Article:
Braman and Kurtz, 2015
Does CSPS influence starch digestibility?
The objective behind processing the corn silage prior to ensiling is to fracture the corn kernels in the corn silage. This will expose the contents inside the corn kernel (which includes starch) to the rumen microbes. This concept is demonstrated in the above slide. As the kernel processing score increases, the amount of starch in the feces decreases. This indicates that more starch was able to be digested and didn’t end up in the feces undigested.
Harvest time is the best time to be evaluating the CSPS on your fresh chopped corn! Ag Health Labs has a Ro-Tap machine and performs CSPS in house. Drop samples off at Ag Health Labs and results will be available in 1 to 2 business days. Call, email, visit our website, or drop by if you would like more information on CSPS.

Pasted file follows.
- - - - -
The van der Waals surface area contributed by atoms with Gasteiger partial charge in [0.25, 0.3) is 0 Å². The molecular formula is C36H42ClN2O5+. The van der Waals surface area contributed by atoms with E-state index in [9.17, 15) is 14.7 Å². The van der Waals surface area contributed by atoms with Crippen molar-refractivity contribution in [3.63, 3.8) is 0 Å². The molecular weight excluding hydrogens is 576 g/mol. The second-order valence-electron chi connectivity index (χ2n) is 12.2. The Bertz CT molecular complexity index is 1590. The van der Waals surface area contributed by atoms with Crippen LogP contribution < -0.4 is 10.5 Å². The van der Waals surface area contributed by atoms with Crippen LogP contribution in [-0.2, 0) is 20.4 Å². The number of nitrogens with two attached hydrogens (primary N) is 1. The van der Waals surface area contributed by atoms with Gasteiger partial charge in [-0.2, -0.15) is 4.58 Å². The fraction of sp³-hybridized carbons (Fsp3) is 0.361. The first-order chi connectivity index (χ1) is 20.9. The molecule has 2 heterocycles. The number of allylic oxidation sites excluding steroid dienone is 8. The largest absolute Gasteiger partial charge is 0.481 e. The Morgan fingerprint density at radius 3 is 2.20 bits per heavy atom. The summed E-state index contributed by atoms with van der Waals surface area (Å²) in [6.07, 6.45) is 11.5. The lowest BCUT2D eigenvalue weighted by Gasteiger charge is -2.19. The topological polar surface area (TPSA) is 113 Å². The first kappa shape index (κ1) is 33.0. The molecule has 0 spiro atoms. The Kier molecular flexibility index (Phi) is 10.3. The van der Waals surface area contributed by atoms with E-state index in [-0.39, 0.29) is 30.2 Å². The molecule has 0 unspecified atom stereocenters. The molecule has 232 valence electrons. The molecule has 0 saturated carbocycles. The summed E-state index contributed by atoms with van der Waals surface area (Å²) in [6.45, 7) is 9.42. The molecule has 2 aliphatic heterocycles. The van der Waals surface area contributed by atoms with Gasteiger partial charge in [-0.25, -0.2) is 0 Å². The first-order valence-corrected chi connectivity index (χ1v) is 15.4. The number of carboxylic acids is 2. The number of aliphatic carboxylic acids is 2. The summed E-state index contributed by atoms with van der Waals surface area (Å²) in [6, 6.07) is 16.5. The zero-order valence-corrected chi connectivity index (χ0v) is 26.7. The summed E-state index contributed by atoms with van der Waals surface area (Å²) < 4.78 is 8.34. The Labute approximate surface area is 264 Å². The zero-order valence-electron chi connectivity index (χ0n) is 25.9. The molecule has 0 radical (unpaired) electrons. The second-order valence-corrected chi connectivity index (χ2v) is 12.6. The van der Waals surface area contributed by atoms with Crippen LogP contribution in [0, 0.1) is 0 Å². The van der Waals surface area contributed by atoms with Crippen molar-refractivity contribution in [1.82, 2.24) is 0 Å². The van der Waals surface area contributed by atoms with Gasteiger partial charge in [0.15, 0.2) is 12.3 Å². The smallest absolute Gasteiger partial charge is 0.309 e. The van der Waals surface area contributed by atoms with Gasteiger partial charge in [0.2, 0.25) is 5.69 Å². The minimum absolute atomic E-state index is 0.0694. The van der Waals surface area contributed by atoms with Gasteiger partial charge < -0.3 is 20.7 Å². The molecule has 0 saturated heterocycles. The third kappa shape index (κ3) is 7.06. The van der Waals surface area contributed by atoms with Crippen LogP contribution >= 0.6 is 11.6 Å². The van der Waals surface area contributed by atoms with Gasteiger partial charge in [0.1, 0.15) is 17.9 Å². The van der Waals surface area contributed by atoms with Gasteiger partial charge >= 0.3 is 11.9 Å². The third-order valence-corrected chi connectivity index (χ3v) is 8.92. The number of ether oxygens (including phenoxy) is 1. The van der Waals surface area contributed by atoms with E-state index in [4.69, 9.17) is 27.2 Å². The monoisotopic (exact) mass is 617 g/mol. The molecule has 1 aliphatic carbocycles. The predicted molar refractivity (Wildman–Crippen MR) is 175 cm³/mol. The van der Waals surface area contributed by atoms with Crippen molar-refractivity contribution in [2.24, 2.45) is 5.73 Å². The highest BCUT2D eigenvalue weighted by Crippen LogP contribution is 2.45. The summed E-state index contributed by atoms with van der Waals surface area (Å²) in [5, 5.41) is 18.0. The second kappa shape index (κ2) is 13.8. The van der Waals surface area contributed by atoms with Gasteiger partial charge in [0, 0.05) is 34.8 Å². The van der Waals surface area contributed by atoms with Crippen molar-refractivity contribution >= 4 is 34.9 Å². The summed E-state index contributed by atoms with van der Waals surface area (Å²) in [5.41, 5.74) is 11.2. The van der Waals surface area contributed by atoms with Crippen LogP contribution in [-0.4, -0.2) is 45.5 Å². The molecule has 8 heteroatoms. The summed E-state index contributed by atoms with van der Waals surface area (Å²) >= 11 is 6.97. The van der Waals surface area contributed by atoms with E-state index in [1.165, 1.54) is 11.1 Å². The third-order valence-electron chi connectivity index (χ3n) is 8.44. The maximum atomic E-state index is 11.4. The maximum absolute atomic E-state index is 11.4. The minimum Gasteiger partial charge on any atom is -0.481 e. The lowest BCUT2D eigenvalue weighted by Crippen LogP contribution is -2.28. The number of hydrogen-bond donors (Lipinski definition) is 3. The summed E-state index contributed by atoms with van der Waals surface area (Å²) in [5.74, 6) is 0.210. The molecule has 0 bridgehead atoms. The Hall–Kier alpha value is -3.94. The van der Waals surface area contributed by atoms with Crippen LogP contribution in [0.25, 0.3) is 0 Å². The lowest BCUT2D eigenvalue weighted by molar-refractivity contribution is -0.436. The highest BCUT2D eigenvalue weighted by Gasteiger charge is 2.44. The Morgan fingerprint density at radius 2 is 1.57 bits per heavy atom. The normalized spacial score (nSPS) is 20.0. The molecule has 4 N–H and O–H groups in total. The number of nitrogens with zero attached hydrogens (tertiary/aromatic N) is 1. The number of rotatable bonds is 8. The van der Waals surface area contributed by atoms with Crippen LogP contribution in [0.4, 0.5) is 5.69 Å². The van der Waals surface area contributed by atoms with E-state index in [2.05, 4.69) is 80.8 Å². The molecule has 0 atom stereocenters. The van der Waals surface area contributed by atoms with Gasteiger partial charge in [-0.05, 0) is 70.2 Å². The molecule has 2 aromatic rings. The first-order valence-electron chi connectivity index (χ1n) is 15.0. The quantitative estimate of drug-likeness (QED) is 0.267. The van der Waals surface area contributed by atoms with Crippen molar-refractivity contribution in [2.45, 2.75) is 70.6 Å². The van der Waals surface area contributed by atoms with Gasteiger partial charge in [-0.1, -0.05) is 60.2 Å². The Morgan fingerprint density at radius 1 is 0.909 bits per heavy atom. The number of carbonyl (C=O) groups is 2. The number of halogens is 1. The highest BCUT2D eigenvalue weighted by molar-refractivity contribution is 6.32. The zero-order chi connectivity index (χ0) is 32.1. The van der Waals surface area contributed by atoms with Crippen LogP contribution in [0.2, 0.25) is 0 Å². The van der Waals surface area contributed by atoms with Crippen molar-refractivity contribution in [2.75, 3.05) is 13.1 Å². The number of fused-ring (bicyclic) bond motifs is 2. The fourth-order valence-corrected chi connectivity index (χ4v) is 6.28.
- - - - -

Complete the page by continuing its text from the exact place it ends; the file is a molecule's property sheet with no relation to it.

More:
NIR versus Wet Chemistry Minerals
Ag Health Laboratories reports some macro mineral values on the NIR results. These values are reported even though it is known that the error associated with NIR prediction of macro minerals will be higher than for organic nutrients such as protein or NDF. The reason for the higher error is that minerals are inorganic, and inorganic molecules do not absorb light energy in the near infrared region. Therefore, in order to predict the mineral value in an organic feedstuff, mineral calibrations are based off of organic molecules that have an association with minerals. It is an indirect relationship which reduces the accuracy in prediction of minerals.
With that said, Ag Health Labs will continue to report NIR mineral values. However, we encourage you to use caution when interpreting reported NIR mineral values. If critical decisions (balancing DCAD rations, buying/selling hay based on mineral levels, etc.) are being made based on the mineral content of the forage, it is recommended that wet chemistry methods be used to measure mineral content.